In addition, there is the recommendation to strengthen the CT support programs (e.g., grants for terminal investments, cross-border infrastructure investments in core routes), and to gather CT statistics. Overall, important aspects of measures to change EU-wide combined transport are discussed by KombiConsult et al. (2015) and should continue to be active in order to change the transport relations, also with regard to the further development towards a common European single-market.

Moreover, for the framework conditions of liberalization, the European Commission deals further with the opening up of transportation (mainly with ongoing integration of the first, second, and third railway package). The EU drew up new framework conditions from the early 90s by means of various Community legislative instruments (Directive 91/440; Directive 92/106/EEC). The Directives clearly distinguishes between infrastructure and operation. The main objective of the Directives (and Regulations) starting in 1990s is to harmonize the European rail market (UIRR, 2021; UIRR, 2000). The study by KombiConsult et al. (2015) suggests to re-evaluating the CT Directive to determine whether, among other things: (1) the measures are still relevant (relevance), (2) the measures have been met (effectiveness), (3) whether the relationship between costs and Benefit equals efficient, and (4) whether the level of EU policy is coherent. 

External (costs)

An externality arises when a person engages in an activity that influences the well-being of a third party who neither pays nor receives any compensation for the (positive or negative) effect. The social costs include the external plus the private costs of production. The social costs are always higher than the private costs. These social costs must be internalized in the production process (internalization of external costs) in order to achieve an efficient outcome (Jahn et al. 2020). Frémont and Franc (2010) showed that the transportation sector is the only major sector of the economy in the EU that is responsible for a growing percentage of CO2 in total emissions of the EU. Nevertheless, the per unit emissions have decreased significantly over the last decades, for reasons of cleaner engine technologies or economies of scale. However, the action for policy is enormously and the acceptance of combined transport is highly relevant from the external costs relations to other transport modes as trucks to haul freight.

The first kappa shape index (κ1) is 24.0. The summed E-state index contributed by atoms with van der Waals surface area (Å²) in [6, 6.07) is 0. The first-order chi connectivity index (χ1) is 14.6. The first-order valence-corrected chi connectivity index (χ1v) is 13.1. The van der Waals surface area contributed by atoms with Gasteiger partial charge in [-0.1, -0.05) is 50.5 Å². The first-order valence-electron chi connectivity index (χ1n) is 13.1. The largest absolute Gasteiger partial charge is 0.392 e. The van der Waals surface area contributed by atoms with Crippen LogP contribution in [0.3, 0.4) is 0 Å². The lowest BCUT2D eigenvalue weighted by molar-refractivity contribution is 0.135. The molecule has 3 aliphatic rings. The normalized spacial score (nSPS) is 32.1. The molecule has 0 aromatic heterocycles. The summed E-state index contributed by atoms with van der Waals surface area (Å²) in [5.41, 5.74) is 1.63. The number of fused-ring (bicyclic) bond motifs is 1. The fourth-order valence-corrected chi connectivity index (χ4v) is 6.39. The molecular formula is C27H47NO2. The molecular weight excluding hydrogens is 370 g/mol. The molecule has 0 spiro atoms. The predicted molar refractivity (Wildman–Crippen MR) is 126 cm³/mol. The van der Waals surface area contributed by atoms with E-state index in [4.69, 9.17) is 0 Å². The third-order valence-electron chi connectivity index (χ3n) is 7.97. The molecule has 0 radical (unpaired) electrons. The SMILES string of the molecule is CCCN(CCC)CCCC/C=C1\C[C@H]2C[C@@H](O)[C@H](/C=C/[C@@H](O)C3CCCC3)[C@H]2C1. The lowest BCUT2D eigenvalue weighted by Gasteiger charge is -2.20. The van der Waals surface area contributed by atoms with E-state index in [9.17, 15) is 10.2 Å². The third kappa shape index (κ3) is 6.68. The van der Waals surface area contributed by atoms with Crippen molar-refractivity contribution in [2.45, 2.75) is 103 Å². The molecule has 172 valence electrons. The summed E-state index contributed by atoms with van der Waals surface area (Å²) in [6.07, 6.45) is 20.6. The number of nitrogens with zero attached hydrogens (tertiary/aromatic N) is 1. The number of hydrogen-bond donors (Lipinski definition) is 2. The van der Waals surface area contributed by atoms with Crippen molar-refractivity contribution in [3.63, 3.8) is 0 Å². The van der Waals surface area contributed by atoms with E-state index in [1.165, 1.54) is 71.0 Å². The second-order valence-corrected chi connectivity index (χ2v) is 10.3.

Costs (internal)

Costs, for example, that incur regardless of the length of transportation are: 

  1. infrastructure costs,
  2. transshipment costs, and 
  3. administration costs.